I want to design a very simple, efficient protocol layer, point-to-point, that uses a UART on a low-end 8-bit microprocessor. It has extremely limited RAM, and only the most simple arithmetic operations. The UART handles framing of bytes, and it can be assumed that this layer can rely on this fact. (error detection will be done on a higher level).
The protocol would work as follows:
- Server and client are indistinguishable
- Receiving and transmission are done completely independently (so only one-way need be considered)
- Connectionless and unreliable (a frame/packet will be sent-and-forgotten)
- A frame/packet will be delimited with a start, so requiring as little RAM as possible (in the order of a few bytes) while detecting the start of a frame.
- A frame/packet will be delimited with an end, to distinguish between 1. a delay in reception of the next byte and 2. the end of the frame/packet.
My first idea was as follows:
- The start of a frame consists of a byte:
xcan be used for specifying the type of frame for the higher level)
- The end of a frame consists of a byte:
- The frame contains any number of content bytes:
This would mean the microprocessor literally doesn't need any RAM whatsoever while waiting for the start of a frame; it only has to check each byte as it's received to see if it matches
The problem with this idea is obviously it's wasteful of bandwidth: 2 of every 8 bits (plus the whole of the end-delimiting byte).
My second, flawed idea was to do something similar with, say, two bytes instead of one. For example:
- The start of a frame consists of one byte as above:
- The end of a frame would also be one byte also as above:
- The content would be in pairs of bytes:
But this is flawed because the second byte of a content byte-pair could be confused with either a start or an end delimiter. The UARTs could be disconnected and reconnected at any time without warning, so there needs to be a way for this layer to find the beginning of a packet through the values of bytes.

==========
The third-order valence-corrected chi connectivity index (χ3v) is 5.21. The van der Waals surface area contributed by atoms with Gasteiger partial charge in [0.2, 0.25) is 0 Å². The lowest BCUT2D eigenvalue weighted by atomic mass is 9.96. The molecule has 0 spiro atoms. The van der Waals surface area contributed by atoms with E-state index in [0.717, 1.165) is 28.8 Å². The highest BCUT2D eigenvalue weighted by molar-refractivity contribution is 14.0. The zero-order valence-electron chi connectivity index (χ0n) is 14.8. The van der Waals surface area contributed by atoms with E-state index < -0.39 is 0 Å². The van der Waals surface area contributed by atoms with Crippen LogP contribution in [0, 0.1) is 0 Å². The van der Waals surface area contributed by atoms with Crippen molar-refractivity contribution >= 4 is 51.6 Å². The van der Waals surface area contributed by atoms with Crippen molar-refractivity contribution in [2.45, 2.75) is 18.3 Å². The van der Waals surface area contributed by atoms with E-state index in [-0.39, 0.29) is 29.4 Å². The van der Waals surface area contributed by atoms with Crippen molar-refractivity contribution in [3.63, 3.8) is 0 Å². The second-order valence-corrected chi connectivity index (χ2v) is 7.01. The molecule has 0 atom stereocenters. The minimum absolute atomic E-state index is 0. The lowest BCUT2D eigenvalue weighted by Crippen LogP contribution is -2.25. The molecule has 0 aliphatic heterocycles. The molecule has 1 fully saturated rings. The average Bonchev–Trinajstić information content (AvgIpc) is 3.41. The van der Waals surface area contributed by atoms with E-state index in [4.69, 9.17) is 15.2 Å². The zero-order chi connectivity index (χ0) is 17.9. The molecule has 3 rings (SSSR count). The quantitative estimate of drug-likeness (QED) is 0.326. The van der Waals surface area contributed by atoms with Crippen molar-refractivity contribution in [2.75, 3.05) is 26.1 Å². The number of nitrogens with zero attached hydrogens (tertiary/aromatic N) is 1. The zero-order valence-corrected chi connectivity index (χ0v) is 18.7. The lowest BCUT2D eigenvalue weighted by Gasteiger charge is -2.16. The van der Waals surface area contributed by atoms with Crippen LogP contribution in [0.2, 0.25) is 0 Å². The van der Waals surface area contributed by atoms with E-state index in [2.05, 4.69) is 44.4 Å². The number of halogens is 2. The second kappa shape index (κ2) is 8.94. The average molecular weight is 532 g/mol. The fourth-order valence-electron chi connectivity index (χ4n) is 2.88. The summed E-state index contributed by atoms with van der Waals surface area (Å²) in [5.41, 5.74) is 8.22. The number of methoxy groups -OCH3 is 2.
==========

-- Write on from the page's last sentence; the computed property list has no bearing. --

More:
My logic is failing - I can't see a way of improving on my first version. I've been reading up on loads of different protocols and I can't find any that I could adapt, let alone use as-is. Is my second idea fatally flawed? Or have I just not realised how a start delimiter could be distinguished from that of the second content byte, without storing too much in RAM?
Any ideas welcome, including protocols that I could adapt or adopt, or changes to the above ideas.
Response to comments
UDP seems very much like overkill, and is too high level. I certainly don't need addressing (ports or otherwise). I don't think the OSI model can be applied to my requirements, but I need something more at the data link layer rather than transport later (UDP). It will be (a part of a re-usable stack) for communication between a host (usually a PC) and a microprocessor (PIC, Atmel) via a virtual COM (serial) port (Using bluetooth-UART or USB-UART hardware bridges). It will by no means be a one-size-fits-all protocol, but just something which suits very limited hardware capabilities for tasks such as sending key+value pairs, or command+parameters etc, where the values/parameters will be of variable length, anywhere from 0 to over 2^16 (but could be split up). Some protocols that come close but are also overkill:
The greatest priority is low computational requirements and resources, followed by bandwidth efficiency.
The microprocessors will invariably either use data as it's being received, or send data as it's acquired, which is why they won't have much RAM. They might also do real-time processing so the less they need to manipulate data for transmission/reception, the better. The reason low end microprocessors are being used is because there will be a lot of them, and costs will need to be kept down.